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TBWA\ Malaysia’s Yee Hui Tsin on owning decisions and throwing punches

Yee Hui Tsin (pictured) took on the role of TBWAMalaysia’s MD last October, stepping up from her position as COO, a role which she helmed since 2016. During her time as COO, the tenacious leader played an important role in driving new business, leading transformation programmes, boosting client relationships and building the agency’s culture.

Yee, who joined the group in 2009, is passionate about the development of young talent and being a mentor to her employees. She shares with A+M about the challenges of being a female boss and the agency culture she tries to foster.

A+M: What has been the toughest thing about being a female boss?

Yee: There are layers I grapple with in terms of being a female boss, and probably the one I find the toughest is managing my own perception of being a female managing an agency in Malaysia. I’m proud of my achievements, I’ve worked hard for them. I have high standards of myself and my team. And I’m ambitious for the agency.

Yet driving change is tough and I’m conscious that being female, we can be more emotionally charged.

I think hard before speaking and certainly use more heart.

A+M: Staff members aren’t always the kindest to opinionated female leaders. How do you deal with this?

Yee: Women make up more than half of our team and fortunately I’ve never faced situations like the one you’ve described. I’ve built trust with everyone within the agency and created a workplace that is respectful, open and collaborative. I appreciate we have a very balanced working culture in Malaysia and also at a regional and global level.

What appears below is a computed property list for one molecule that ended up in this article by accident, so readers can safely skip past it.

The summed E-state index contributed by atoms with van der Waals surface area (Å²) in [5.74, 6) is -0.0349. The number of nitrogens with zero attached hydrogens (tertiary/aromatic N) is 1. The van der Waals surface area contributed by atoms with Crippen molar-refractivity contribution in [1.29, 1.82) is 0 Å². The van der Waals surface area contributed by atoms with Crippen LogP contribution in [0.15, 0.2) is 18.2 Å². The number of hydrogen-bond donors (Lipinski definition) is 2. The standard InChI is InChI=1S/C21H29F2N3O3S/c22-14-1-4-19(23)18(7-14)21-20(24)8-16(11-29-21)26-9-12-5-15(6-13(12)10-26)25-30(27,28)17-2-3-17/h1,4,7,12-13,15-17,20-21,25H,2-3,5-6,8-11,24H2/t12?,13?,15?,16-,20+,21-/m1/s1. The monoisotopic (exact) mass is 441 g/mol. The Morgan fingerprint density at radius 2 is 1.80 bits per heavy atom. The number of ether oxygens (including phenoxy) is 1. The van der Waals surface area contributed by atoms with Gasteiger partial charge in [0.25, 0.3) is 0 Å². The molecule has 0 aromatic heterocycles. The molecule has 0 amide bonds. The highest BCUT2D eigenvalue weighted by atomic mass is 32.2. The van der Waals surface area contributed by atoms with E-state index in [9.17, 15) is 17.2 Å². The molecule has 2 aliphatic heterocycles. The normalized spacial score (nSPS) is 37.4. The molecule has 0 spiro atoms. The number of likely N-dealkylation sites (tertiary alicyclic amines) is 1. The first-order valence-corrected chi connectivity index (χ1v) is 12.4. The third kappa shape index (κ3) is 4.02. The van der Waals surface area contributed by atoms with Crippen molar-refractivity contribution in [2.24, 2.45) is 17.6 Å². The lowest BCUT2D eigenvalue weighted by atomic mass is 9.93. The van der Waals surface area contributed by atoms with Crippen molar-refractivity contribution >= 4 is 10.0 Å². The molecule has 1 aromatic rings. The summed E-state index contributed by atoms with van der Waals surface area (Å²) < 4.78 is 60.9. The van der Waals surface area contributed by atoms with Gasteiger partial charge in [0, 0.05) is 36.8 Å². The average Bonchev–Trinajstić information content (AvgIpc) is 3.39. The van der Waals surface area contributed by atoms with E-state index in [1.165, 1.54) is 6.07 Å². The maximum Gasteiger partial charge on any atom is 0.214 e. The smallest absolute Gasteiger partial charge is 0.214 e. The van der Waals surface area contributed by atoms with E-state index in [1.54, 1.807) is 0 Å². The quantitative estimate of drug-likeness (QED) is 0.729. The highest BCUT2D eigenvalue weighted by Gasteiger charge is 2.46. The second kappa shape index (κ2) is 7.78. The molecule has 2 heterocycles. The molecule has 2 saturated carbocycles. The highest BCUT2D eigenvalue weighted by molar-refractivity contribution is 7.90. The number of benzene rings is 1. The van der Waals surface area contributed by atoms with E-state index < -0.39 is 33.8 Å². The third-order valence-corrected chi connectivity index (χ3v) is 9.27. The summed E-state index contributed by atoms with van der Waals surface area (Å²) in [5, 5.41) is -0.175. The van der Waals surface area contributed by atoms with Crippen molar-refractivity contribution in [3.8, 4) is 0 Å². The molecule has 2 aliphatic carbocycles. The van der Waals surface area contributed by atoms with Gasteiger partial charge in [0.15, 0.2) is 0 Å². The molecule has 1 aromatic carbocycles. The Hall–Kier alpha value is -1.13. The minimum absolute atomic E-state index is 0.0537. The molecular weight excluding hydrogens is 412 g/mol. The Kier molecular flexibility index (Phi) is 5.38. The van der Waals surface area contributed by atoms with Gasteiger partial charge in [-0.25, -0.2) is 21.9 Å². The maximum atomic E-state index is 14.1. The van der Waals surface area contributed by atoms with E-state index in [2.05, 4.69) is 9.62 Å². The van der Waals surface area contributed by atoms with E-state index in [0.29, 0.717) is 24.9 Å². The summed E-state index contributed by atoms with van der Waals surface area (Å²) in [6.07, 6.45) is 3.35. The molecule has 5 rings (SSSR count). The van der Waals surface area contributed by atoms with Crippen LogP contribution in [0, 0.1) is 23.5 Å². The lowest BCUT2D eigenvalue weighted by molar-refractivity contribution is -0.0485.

Achieving a fair and balanced working culture is prioritised across our entire collective and driven from the very top of our organisation.

A+M: What are some of the biggest challenges women on top in the ad/marketing world face?

Yee: Not having enough women at the top, we need more women filling leadership roles, especially on the creative front. With more than half of TBWAMalaysia being female, I’ve witnessed the benefits of achieving a balanced working culture.

A+M: A tip for ambitious women?

Yee: Trust your instincts.

Own your decisions, know when to throw punches and when to roll with them.

For young ones, read Girlboss by Sophia Amoruso. She gives really funny anecdotes and shares how every little life experience contributed to her building Nasty Gal, a US$ 100 million business.

A+M: Last year, the #MeToo movement took the world by storm. Do you think the #MeToo movement had an impact in the local adland?

Yee: The movement around gender equality has giving women a higher platform to stand on and a stronger voice in which to be heard. The movement has allowed us all, both men and women, to stand up and walk tall and strive for a more balanced industry.

For women, it has taught us to have deliberate negotiations about our careers; from the salary gap, to flexible work arrangements and equal access to leadership opportunities. In line with this year’s Women’s Day Balance for the Better theme.

A+M: Do you see tides changing locally since the emergence of the #MeToo movement?

Yee: Progress across our industry is being made in terms of a more balanced working environment, but they’re small steps and we’ll continue to strive for a more balanced representation across our industry in Malaysia.

This is part of an International Women’s Day series by A+M, featuring female leaders in the industry and their views on being a female boss.

Read also:
‘I continue to be authentic and remain who I am,’ says VMLY&R Asia’s Tripti Lochan
Wavemaker Malaysia’s Michelle Achuthan on surviving a boys’ club
‘Opinionated doesn’t mean aggressive or masculine,’ says Pos marketer Schrene Goh
Grey Group Malaysia’s Irene Wong: ‘For me, taking charge feels natural’
‘Find your voice, not just to speak but to be heard,’ says M&C Saatchi’s Lara Hussein
Facebook’s Nicole Tan on mentoring women and creating opportunities around it
Ex-AirAsia marketer Kathleen Tan shares her personal challenges as a female boss

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